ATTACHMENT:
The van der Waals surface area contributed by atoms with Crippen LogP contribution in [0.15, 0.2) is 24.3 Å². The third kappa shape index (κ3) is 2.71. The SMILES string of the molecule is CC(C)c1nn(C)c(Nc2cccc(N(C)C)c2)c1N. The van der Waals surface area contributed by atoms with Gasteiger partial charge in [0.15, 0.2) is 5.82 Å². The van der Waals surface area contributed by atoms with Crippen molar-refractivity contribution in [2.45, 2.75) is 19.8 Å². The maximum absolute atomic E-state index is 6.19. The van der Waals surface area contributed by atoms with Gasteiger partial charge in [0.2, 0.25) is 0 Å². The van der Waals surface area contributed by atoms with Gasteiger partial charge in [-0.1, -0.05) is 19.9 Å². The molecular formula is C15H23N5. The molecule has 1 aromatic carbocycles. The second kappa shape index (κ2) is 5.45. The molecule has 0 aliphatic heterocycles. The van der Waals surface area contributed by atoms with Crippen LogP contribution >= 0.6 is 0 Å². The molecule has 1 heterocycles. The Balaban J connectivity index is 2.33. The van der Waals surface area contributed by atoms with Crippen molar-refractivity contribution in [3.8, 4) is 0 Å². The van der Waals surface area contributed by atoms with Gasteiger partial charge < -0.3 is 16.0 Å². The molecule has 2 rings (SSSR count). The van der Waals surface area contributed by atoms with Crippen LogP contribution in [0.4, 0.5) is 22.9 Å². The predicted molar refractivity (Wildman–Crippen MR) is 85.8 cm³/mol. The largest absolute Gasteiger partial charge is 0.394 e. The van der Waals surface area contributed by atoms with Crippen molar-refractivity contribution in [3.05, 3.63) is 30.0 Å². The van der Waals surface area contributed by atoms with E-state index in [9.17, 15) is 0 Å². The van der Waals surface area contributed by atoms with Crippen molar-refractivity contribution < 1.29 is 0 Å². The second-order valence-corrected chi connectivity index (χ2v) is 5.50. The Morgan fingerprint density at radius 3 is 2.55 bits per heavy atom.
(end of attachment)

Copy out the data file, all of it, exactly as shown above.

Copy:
The van der Waals surface area contributed by atoms with Crippen LogP contribution in [0.15, 0.2) is 24.3 Å². The third kappa shape index (κ3) is 2.71. The SMILES string of the molecule is CC(C)c1nn(C)c(Nc2cccc(N(C)C)c2)c1N. The van der Waals surface area contributed by atoms with Gasteiger partial charge in [0.15, 0.2) is 5.82 Å². The van der Waals surface area contributed by atoms with Crippen molar-refractivity contribution in [2.45, 2.75) is 19.8 Å². The maximum absolute atomic E-state index is 6.19. The van der Waals surface area contributed by atoms with Gasteiger partial charge in [0.2, 0.25) is 0 Å². The van der Waals surface area contributed by atoms with Gasteiger partial charge in [-0.1, -0.05) is 19.9 Å². The molecular formula is C15H23N5. The molecule has 1 aromatic carbocycles. The second kappa shape index (κ2) is 5.45. The molecule has 0 aliphatic heterocycles. The van der Waals surface area contributed by atoms with Crippen LogP contribution >= 0.6 is 0 Å². The molecule has 1 heterocycles. The Balaban J connectivity index is 2.33. The van der Waals surface area contributed by atoms with Crippen molar-refractivity contribution in [3.8, 4) is 0 Å². The van der Waals surface area contributed by atoms with Gasteiger partial charge < -0.3 is 16.0 Å². The molecule has 2 rings (SSSR count). The van der Waals surface area contributed by atoms with Crippen LogP contribution in [0.4, 0.5) is 22.9 Å². The predicted molar refractivity (Wildman–Crippen MR) is 85.8 cm³/mol. The largest absolute Gasteiger partial charge is 0.394 e. The van der Waals surface area contributed by atoms with Crippen molar-refractivity contribution in [3.05, 3.63) is 30.0 Å². The van der Waals surface area contributed by atoms with E-state index in [9.17, 15) is 0 Å². The van der Waals surface area contributed by atoms with Crippen molar-refractivity contribution < 1.29 is 0 Å². The second-order valence-corrected chi connectivity index (χ2v) is 5.50. The Morgan fingerprint density at radius 3 is 2.55 bits per heavy atom.